Long Berkshire Hathaway: Share Buybacks Likely Solution To Excess Cash
- A historic bet ends.
- Berkshire posts a strong balance sheet in 2017, but Wells Fargo gets frozen.
- Share buybacks are the most likely solution to Berkshire's excess cash, but won't happen soon.
- Despite narrowing gap, Berkshire will continue outperforming SPY based on fundamentals.
- I give notes on the letter to the shareholders.
2017 brought a $65B gain: $36B came from Berkshire's (NYSE: NYSE:BRK.B) (NYSE:BRK.A) operations while $29B came from changes in the Tax Code.
The 10-K footnote sums up changes to the biggest holdings between 2017 and 2016:
Approximately 65% of the aggregate fair value was concentrated in five companies (American Express Company (AXP) - $15.1 billion; Apple Inc. (AAPL) - $28.2 billion; Bank of America Corporation (BAC) - $20.7 billion; The Coca-Cola Company (KO) - $18.4 billion and Wells Fargo & Company (WFC) - $29.3 billion).
Approximately 60% of the aggregate fair value was concentrated in five companies (American Express Company - $11.2 billion; Bank of America Corporation - $14.5 billion; The Coca-Cola Company - $16.6 billion; International Business Machines Corporation (IBM) - $13.5 billion and Wells Fargo & Company - $27.6 billion).
Notice they sold off IBM, boosted Apple. I would not read this as a sign that IBM is failing. IBM still looks promising with their industry lead in Quantum Computing. But for now, they’re mainly a consulting company by revenue.
Buffett's S&P destroyed Protégé with 8.5% annually vs. 4.7%.
It’s important to keep in mind he isn’t saying that the hedge fund managers’ research is all for hocus. The parameters of the bet look at returns minus fees. The point that he was trying to make was that low-cost index funds are superior from the vantage point of the average investor. I see a lot of Seeking Alpha readers saying Buffett isn’t taking his own advice because he is actively trying to beat the market himself. No, he’s just aware that if he told the average investor that they should try to beat the market through hedge funds, they would lose all their money. Bets like this are good because they get recorded in history and told as memorable stories. Also, it was a charity event.
There was no mention of TEVA, which comprises of 0.19%. Some talk about Buffett picking up TEVA shares to advance his healthcare agenda with Bezos and Dimon. The size of the investment itself was less than $400M, so it’s possible that Buffett didn’t have much input on this decision. It’s still entertaining to see the magic Buffett touch elevate TEVA 8%.
Buffett relishes in float for reinsurance. 2017 had $61B in Premium volume and $114B in float. He expects slow declines in float (at most 3%). Buffett has reaffirmed his confidence that the reinsurance business will remain profitable.
I was hoping Buffett would give more comment about Wells Fargo's asset freeze. Before Janet Yellen left her chair position, she ordered that four board members leave, without specifying which ones. Buffett has stated he still has confidence in Berkshire’s second-largest stake.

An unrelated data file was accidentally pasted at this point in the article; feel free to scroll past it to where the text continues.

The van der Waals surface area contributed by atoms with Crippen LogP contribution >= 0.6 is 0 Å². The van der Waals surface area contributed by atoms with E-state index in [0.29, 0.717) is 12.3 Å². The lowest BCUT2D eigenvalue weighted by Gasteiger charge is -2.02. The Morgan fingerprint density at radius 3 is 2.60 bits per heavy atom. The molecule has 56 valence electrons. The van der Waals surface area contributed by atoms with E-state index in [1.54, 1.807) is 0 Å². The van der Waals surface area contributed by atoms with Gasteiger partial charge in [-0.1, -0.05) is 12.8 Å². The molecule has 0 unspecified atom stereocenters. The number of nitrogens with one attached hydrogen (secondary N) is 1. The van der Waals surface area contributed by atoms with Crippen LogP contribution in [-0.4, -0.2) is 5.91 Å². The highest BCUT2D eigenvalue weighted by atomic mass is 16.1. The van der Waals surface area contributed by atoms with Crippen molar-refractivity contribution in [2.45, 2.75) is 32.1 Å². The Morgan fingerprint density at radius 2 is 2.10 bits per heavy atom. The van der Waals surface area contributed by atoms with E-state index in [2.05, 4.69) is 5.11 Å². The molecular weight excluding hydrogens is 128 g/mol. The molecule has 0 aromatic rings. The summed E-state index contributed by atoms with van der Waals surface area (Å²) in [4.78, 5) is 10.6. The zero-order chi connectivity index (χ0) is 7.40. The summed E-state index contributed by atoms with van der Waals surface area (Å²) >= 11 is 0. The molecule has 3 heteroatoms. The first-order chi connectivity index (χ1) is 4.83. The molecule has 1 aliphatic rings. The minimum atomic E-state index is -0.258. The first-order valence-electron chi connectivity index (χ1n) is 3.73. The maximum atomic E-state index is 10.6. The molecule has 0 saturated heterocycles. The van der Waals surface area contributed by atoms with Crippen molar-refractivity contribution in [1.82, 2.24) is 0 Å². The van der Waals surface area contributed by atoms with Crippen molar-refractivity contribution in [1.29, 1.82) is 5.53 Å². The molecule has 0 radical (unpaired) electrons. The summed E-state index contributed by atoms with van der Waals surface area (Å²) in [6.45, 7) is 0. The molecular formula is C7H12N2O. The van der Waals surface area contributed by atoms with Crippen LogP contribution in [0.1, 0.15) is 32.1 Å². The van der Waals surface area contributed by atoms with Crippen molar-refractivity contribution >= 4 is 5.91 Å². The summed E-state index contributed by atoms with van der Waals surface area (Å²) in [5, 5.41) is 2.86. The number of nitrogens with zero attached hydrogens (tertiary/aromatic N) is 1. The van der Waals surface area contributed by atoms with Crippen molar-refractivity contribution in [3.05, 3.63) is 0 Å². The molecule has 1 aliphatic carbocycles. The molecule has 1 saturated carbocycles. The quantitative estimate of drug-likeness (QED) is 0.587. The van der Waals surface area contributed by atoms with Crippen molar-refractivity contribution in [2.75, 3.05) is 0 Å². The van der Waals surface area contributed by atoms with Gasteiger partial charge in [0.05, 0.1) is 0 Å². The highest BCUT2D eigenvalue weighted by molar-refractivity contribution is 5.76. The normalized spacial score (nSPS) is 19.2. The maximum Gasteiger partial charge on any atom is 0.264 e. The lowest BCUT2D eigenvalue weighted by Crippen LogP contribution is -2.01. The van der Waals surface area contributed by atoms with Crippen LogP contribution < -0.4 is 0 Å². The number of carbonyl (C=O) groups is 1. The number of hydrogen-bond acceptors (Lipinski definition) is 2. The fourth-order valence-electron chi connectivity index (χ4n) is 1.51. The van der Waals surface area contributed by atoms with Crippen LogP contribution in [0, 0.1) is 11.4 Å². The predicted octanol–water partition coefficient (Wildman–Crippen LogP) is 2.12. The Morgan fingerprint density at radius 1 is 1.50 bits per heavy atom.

As a consumer, I’m glad that the Fed is making unprecedented strides in policing runaway banks. I have never heard of a bank that made twenty fake accounts under a single customer’s name.
As a BRK shareholder, I’m upset that it cut net value. Shares of Wells Fargo fell about 11% after the asset freeze announcement. By market value, Wells Fargo makes up 14.5% of Berkshire’s portfolio, which should translate to a 1.5% fall of BRK shares in a rational market. The following day’s drop in BRK was 9.3%.
Buffett famously said “If you lose money for the firm I will be understanding. If you lose reputation I will be ruthless.” This was after investment firm Salomon Brothers, where Buffett was the largest shareholder and director, made fraudulent bids for treasury bills. In his book, he called it the worst day of his life and he immediately stepped in to take responsibility. It seems odd to me that he has distanced himself from the matter but still holds faith in the management.
Pilot Flying J
Berkshire owns 38.6% of PFJ and will own 80% of it in 2023.
My favorite thing about the stock is the quality of the shareholders (more so BRK.A than BRK.B). Yes, there are algorithmic traders but the whales will keep the shares forever. Buffett has always said he takes pride in the fact that BRK shareholders buy with the long-term horizon in mind.
Buffett also called out acquisitions. In a beautiful piece of Buffett wisdom “If Wall Street analysts or board members urge that brand of CEO to consider possible acquisitions, it’s a bit like telling your ripening teenager to be sure to have a normal sex life.” This reminds me of another popular Buffett witticism, “Saving sex for when you’re old is a bad idea.” It’s common that a company in 2017 would M&A at high prices, to paraphrase from Peter Thiel, “presumably because it doesn’t know what else to do.”